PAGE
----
The Endeavour Journal of Sir Joseph Banks/April 1771

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1771 April 3. French Vessels

Theodosio seaman died very suddenly; he had enjoyd an uninterrupted state of Good health during all our times of sickness.

1771 April 7.

The Europa Indiaman Captn Pelley came into the Bay. Of the four French vessels which we found in this Harbour 3 are now saild and the fourth is ready for sea. Of them two were 64 Gun ships, the other a large Snow and the fourth which still remains a frigate. All these Came from the Isle de France for Provision, of which they carry away from hence a prodigious quantity and consequently must have many mouths to feed upon that Island, from whence it is probable they Meditate some stroke at our East Indian Settlements in the beginning of a future war; which however our India people are not at all alarmd at, trusting intirely to the vast standing armies which they constantly keep up, the support of which in the Bengall alone Costs 840000 eight hundred and forty thousand pounds a Year!

Mr De Bougainville pleasd with the Bea[u]ty of the Ladies of Otahite gave that Island the Name of Cypre. In his return home he touchd at Isle de France where the Person who went out with him in the character of Natural Historian was left and still remains. Otorroo the Indian whoom he brought from thence was known on board his ship by the name of Tootavee, a plain corruption of Bougainville, with whoom it may be suppos'd he meant to change names according to his Custom. This man is now at L'Isle de France, from whence a large ship is very soon to Sail and carry him back to his own countrey where she is to make a settlement, in doing which she must Necessarily follow the Tract of Abel Jansen Tasman and consequently if she does not discover Cooks Streights, which in all probability she will do, must make several discoveries on the Coast of New Zealand. Thus much the French who were here made no secret of. How necessary then will it be for us to publish an account of our voyage as soon as possible after our arrival if we mean that our own countrey shall have the Honour of our Discoveries! Should the French have publishd an account of Mr De Bougainvilles voyage before that of the second Dolphin how infallibly will they claim the Discovery of Cypre or Otahite as their own, and treat the Dolphins having seen it as a fiction, which we were enabled to set forth with some shew of truth as the Endeavour realy did See it, a twelvemonth however after Mr De Bougainville; which if England chuses to exert her Prior Claim to it, as she may hereafter do, if the French settle it may be productive of very disagreable consequences. See Account of Cape of Good Hope below.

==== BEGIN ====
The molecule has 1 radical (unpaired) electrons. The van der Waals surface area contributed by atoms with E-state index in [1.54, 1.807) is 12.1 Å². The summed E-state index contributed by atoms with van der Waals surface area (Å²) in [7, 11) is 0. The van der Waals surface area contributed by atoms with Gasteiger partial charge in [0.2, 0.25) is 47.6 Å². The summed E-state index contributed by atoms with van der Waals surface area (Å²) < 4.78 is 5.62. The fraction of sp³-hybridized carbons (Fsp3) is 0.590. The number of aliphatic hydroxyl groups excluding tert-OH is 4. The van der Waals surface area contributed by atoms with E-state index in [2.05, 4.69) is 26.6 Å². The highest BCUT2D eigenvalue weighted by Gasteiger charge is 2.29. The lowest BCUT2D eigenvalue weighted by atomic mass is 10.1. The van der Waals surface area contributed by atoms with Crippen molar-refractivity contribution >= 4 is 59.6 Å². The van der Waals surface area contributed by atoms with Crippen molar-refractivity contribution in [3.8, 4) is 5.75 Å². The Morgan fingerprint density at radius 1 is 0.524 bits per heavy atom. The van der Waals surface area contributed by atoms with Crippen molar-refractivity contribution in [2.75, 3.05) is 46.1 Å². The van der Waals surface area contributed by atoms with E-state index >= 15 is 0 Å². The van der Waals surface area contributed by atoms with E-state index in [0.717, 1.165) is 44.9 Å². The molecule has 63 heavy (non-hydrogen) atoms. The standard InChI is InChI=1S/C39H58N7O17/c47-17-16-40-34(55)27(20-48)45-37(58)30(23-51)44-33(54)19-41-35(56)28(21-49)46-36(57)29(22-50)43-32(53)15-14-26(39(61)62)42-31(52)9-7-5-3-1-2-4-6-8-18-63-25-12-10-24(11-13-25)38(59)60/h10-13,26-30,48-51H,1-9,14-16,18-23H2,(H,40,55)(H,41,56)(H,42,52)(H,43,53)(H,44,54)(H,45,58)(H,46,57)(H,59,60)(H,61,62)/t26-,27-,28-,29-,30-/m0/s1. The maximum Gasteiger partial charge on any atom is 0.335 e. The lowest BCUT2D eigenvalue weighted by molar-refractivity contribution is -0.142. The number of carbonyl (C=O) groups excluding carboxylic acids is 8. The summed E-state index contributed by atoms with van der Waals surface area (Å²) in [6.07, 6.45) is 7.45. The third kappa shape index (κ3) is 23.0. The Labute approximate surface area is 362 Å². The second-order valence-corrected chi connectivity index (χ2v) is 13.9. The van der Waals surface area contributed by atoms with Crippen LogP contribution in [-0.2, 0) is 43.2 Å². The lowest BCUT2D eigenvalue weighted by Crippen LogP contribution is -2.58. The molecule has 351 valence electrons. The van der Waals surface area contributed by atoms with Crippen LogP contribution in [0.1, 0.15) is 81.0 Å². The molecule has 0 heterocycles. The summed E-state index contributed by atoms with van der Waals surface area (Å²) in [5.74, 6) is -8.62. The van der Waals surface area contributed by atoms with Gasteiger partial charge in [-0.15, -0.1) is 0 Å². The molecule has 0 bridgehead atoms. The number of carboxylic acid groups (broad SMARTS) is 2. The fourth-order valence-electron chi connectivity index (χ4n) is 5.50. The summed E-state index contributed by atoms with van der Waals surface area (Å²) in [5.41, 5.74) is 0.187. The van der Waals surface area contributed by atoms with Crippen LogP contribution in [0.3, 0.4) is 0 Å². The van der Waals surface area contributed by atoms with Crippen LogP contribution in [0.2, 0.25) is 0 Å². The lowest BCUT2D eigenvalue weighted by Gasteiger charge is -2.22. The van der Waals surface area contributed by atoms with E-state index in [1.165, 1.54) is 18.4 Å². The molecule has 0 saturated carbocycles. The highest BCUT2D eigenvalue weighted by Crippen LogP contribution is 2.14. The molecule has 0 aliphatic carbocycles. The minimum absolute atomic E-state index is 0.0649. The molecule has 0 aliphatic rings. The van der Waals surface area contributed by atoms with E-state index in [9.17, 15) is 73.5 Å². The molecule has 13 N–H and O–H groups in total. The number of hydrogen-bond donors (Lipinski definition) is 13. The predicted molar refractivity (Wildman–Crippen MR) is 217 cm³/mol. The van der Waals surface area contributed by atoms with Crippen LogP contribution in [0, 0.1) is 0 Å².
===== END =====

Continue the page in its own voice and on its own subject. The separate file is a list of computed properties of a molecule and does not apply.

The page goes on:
1771 April 14.

Saild from the Road but having very little wind were obligd to anchor abreast of Robben Island.

1771 April 15.